Review: Johnnie To's OFFICE, Too Much Like Real Work
In a wild change of pace, Hong Kong director Johnnie To delivers an all-singing, occasionally-dancing adaptation of Sylvia Chang's successful stage play, Design for Living.
While the script has undergone numerous changes along the way, and boasts brand new musical numbers from Dayo Lu and Lin Xi, Office still charts the in-house dealings of billion-dollar company Jones & Sunn as they prepare to go public on the eve of the 2008 financial crisis. To covered similar territory previously - and better - in 2011's Life Without Principle, but his film does display a keen understanding of Hong Kong's workplace environment and rituals.
Embracing the material's theatrical roots, To mounts a lavish production, filmed on a single evolving set, in which portions of Jones & Sunn become everything from apartments and nightclubs to late-night convenience stores. To employs the same minimalist technique as Lars von Trier did in Dogville and Miike Takashi in Big Bang Love, Juvenile A. However, such frugal amenities cannot contain such a visually driven filmmaker, and To frequently cheats, using devices such as green screen rear projection. As a result, Office becomes To's interpretation of Bertolt Brecht by way of Baz Luhrmann.
While the decision to shoot in 3D never quite pays off, some of the film's best moments come when the staging captures the imagination, recreating a typhoon or roof-top cigarette break, for example, with little more than faint background noise and a wind machine. Elsewhere, Office feels strangely dated, far older in fact than its 2008 setting.
Where Office does succeed is in replicating the everyday circus of Hong Kong's working environment. Chang's script knows the behavioural patterns of the Hong Kong workplace intimately, but where Pang Ho Cheung explored this deeper in Love In a Puff, Office is already too cluttered to spare time for deeper development.
Office is also guilty of under-representing Hong Kong's ethnic diversity - a common failing of the local film industry. There is not a single non-Chinese employee in this large prestigious company, situated in the heart of Asia's most ethnically diverse commercial centre. There are non-Asian characters in the film, but all are either overseas clients or tourists. It's a common complaint that stings particularly harshly when portraying a work environment so instantly - and intimately - recognisable.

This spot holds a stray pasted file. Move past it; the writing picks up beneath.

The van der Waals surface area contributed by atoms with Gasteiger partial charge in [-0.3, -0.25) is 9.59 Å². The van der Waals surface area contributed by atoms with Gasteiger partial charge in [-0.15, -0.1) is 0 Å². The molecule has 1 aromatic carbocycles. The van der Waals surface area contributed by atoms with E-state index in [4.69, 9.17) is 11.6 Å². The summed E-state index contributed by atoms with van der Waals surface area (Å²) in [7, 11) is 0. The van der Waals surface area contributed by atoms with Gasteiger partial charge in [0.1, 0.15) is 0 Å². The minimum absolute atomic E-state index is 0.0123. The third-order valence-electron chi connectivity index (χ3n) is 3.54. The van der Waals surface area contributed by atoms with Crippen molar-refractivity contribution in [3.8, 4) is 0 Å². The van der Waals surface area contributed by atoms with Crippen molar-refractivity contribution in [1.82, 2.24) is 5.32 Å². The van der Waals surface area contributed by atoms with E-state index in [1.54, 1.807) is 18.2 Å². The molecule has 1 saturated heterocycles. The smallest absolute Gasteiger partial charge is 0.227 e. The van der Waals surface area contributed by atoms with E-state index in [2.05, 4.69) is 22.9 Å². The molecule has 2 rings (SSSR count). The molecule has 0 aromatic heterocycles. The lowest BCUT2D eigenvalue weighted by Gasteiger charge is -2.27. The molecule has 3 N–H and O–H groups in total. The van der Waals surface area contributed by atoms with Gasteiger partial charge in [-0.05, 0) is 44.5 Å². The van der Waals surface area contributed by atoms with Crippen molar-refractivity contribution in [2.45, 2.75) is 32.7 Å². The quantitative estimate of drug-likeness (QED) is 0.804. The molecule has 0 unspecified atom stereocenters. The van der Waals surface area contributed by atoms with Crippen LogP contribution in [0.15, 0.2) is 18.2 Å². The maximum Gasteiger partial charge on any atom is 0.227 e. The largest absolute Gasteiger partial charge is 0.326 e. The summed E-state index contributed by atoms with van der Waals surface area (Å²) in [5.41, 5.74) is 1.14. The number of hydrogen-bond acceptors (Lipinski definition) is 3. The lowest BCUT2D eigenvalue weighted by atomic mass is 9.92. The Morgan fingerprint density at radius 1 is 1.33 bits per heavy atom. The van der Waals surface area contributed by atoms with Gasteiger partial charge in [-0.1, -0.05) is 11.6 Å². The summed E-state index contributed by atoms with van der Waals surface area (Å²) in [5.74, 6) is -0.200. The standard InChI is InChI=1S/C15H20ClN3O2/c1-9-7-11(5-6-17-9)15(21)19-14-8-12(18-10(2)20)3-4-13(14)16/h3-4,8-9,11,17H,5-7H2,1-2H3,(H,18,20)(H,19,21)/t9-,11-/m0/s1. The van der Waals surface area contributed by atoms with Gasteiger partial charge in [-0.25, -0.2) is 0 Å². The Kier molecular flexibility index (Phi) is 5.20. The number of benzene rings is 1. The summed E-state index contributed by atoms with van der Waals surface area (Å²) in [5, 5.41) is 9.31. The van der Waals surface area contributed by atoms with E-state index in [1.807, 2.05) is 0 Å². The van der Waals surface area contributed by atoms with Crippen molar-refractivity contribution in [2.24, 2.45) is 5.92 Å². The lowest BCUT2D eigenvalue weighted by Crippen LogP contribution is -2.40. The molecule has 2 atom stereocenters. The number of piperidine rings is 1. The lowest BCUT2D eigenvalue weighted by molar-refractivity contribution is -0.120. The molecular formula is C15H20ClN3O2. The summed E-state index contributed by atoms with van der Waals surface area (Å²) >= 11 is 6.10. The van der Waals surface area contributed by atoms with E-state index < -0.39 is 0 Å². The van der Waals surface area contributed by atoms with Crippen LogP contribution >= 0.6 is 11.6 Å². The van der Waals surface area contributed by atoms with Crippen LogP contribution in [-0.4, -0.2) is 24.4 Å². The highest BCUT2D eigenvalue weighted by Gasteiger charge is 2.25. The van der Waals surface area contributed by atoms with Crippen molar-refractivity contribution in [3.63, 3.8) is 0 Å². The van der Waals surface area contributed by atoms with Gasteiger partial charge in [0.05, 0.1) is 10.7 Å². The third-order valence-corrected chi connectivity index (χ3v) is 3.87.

Among this raft of snappily dressed, ambitious go-getters, there are precious few characters in Office worthy of our sympathy. Our supposed entry points, new hires Lee Xiang (Wang Ziyi) and Kat (Lang Yueting), have little going for them. Lee is the classic small-town brown-noser, setting out to climb the corporate ladder to the very top, while Kat is actually the filthy rich daughter of company Chairman Ho (Chow Yun Fat), working an entry level job incognito for reasons that are not immediately clear.
Eason Chan's wily executive David emerges as the film's most fully rounded character, but is also arguably the villain of the piece - a VP who has been speculating on the stock market with company funds. Sylvia Chang takes the film's other multi-layered role for herself, that of the formidable Winnie Chang, CEO and long-term mistress of the Chairman. Tang Wei, an increasingly ubiquitous presence in Hong Kong cinema, can always be relied upon to deliver a quality performance even when the material is lacking, which proves the case here too, with the woefully underwritten Sophie. Always the last to leave the office, she has chosen her career over her marriage, and is paying the price for it. When she stumbles across David's misdoings, a whole new level of workplace stress presents itself.
Office marks the first time that Hong Kong screen legend Chow Yun Fat has worked with Johnnie To in more than 25 years, but his Chairman Ho is more of a "Special Appearance" than a leading role. Ho is a flawed individual, present at the bedside of his comatose wife, while engaging in a long-term affair known to practically everyone. Wisely perhaps, Chow leaves most of the singing to Eason Chan and Wang Ziyi, while the other office staff chime in as the chorus, providing opinion and exposition about the proceedings between the principles. As for the quality of the musical numbers themselves, Dayo Lu and Lin Xi have proven track records that go back decades, but none of the tunes seemed to stick in the mind for more than a few seconds.
Sadly, Johnnie To just can't find the appropriate rhythm or tone to make Office a worthwhile or winning endeavour. Way out of his comfort zone, he seems reluctant to experiment with the film's setting and form, while the script offers little more than a procession of archetypes representing different attitudes towards work, power, money and success. Call it a missed opportunity, a failed experiment, or a complete lack of vision and clear intent, it is clear that To needs to stay after hours and put in some serious overtime, because right now Office fails to exploit its potential.